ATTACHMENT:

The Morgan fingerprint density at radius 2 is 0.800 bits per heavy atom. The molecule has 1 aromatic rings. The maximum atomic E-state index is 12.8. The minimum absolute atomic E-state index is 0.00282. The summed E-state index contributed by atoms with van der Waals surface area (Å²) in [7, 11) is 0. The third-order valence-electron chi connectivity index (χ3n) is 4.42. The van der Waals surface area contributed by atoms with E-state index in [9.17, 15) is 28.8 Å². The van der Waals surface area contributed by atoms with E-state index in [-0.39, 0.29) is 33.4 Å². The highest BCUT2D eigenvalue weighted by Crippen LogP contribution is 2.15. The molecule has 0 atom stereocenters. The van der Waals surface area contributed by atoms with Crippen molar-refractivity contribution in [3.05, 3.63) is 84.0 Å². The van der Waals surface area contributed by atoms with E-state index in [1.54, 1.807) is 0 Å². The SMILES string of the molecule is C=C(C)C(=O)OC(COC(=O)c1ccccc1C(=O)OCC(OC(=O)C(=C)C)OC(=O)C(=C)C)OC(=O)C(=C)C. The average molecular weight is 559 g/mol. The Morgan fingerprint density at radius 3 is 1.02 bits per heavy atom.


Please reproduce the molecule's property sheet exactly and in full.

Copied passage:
The Morgan fingerprint density at radius 2 is 0.800 bits per heavy atom. The molecule has 1 aromatic rings. The maximum atomic E-state index is 12.8. The minimum absolute atomic E-state index is 0.00282. The summed E-state index contributed by atoms with van der Waals surface area (Å²) in [7, 11) is 0. The third-order valence-electron chi connectivity index (χ3n) is 4.42. The van der Waals surface area contributed by atoms with E-state index in [9.17, 15) is 28.8 Å². The van der Waals surface area contributed by atoms with E-state index in [-0.39, 0.29) is 33.4 Å². The highest BCUT2D eigenvalue weighted by Crippen LogP contribution is 2.15. The molecule has 0 atom stereocenters. The van der Waals surface area contributed by atoms with Crippen molar-refractivity contribution in [3.05, 3.63) is 84.0 Å². The van der Waals surface area contributed by atoms with E-state index in [1.54, 1.807) is 0 Å². The SMILES string of the molecule is C=C(C)C(=O)OC(COC(=O)c1ccccc1C(=O)OCC(OC(=O)C(=C)C)OC(=O)C(=C)C)OC(=O)C(=C)C. The average molecular weight is 559 g/mol. The Morgan fingerprint density at radius 3 is 1.02 bits per heavy atom.